[Controversy alert goes here]
After seeing Paystack, PayWithCapture, a number of other attempts and reviewing the product our own team has been trying to get off the ground for so long, it’s made me a little reflective. It’s been well over a year since PayPal “came to Nigeria”. So far all they have focused on is making it easy for Nigerian bank account owners to shop on global sites. Till date (Dec 2, 2015), they have not launched the merchant tools yet.
This is not a one-off thing. In my new role at my hustle shop, I have, over the last one year reached out to a number of the “loved-by-the-startup-community” global players to work with us to serve their merchant tools here. We put in all sorts of offers to sweeten the deal. The feedback has mostly been to shrug off the Nigerian market with answers akin to “we dey come, we are dealing with bigger opportunities for now”.
The established local players (*wink*), seemed not to have bothered too hard to dedicate resources and concentrate long enough to solve the same problem. Articles, articles and more articles have been written by different people advocating this. Some, not using very kind words.
What I have seen are attempts by smaller players like Cashenvoy,
defunct?Eyowo, Paga, etc. Some of these players may not even have enough clout to get banks to bend their rules, engage a regulator or drive mass adoption of an alternative e-wallet by consumers. Hell, I don’t even think any has succeeded yet in signing on enough large merchants with sizeable transaction volumes.
Chances are high, I think, that everybody can’t be running away from money to be made. The opportunity is probably just not there. Yet.
The 80/20 issue
Everyone will tell you that a handful of online services are dominating most of the payment generating opportunities online. Getting these handful of online services to accept a payment method or gateway is not done by having the best API or cleanest merchant dashboard. It’s done by cold hard B2B door knocking. As a result, payment service providers in Nigeria have focused on doing just that. Knocking on doors. And handholding the integration process with patch patch developer tools. By focusing on this, these companies are able to, in the immediate term, deliver revenue to their owners.
This does not mean the remaining 80% if pooled together and handled right may not be valuable. It only suggests that, at this stage, an investment in putting together tools and processes to serve that market is not justified to your business’s owners when there’s lower hanging fruit like airlines, tertiary institutions, government agencies, etc yet to be coaxed into drinking the electronic payments Fanta.
What is required is a payment provider who will look into the future and sit tight to serve the long tail. I posit that for 3-5 years, this would mostly be a labour of love and such a company must be playing a long game. Planting a flag down, pending when the market booms properly. And it would be expensive. Engineering resources, marketing to mop up a fragmented market, consumer education, etc. Ultimately though, it would be sizeable enough.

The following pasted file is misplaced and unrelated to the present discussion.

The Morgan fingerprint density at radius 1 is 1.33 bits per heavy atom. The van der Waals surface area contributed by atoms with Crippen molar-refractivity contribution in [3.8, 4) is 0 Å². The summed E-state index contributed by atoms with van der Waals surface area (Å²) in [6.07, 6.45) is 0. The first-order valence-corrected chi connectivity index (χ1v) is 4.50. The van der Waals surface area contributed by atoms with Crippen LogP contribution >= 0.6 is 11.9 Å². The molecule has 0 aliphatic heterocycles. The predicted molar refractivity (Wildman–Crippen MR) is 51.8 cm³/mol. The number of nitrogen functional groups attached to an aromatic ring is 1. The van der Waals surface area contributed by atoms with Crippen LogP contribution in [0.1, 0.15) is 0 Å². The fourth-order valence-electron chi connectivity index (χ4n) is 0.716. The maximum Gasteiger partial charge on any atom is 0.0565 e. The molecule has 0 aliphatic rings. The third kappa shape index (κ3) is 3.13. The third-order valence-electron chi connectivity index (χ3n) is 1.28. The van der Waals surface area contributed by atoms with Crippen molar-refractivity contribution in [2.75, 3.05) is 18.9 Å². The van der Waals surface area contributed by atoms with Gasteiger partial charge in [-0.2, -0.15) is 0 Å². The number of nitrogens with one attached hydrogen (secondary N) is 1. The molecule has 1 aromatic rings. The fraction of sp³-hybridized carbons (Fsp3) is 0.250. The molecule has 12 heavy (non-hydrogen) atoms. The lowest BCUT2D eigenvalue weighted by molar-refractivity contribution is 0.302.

Mainstream consumer readiness
Not early adopters. Not tech enthusiats. Rather, my wife, your uncle, his Dad.
Not a lot of Nigerian consumers are ready to pay electronically. Even POSs at physical shops are just picking up. Why on earth will a (wo)man withdraw from an ATM next to a store and incure a charge of N65 just to pay in that store, when the same person could have used the same card in-store and even earned a reward? Why does the store attendant insist “Madam, the POS is not working, you no get cash?”? Why would someone buy stuff online then choose Pay on Delivery when he could have paid right there and earned a possible cashback?
The state of our infrastructure, operations and customer service has not inspired that much confidence in consumers yet to consider paying online. If this confidence is not built, the market won’t be big enough. And the stats show it. Of about 30M cardholders in Nigeria, only circa 3M use another bank’s ATM. Only about 200k bother to use their cards online. So, today’s online payment market = 200k people. At least excluding distinct count of Pay on Delivery people. There. This is a more urgent problem to solve.
These are my top 2 reasons.
Any payment player focused on “cool developer & small merchant” tools is targeting a problem the Nigerian market doesn’t have in a “herdable form” yet, when placed side-by-side the other opportunities. Such a business will in the short term not be able to generate enough cash to fund operations except they are heavily funded enough to wait it out while creating the market or they get pulled into B2B pursuits. Ask Paga. Ask Cashenvoy. Ask Remita. Ask Interswitch.
Now, don’t get me wrong. The Internet is coming. Nigerian developers and young businesses are doing great stuff and these are the things that will create the market. Ultimately. Anyone, who creates an offering for the long tail 100-transactions-a-month companies AND builds good customer retention mechanisms AND can wait it out AND can help the businesses gain traction, will be sitting pretty when the market blows.
What Nigeria needs is a well funded and patient “market maker” online payment provider targeting the long tail community and not “distracted” by short term revenue needs.
This article was originally published on Ope Adeoye’s blog.
Nigerian startups raised $178m from 166 deals in 2018. Find out more when you purchase Techpoint’s Nigerian Startup Funding Report 2018 here.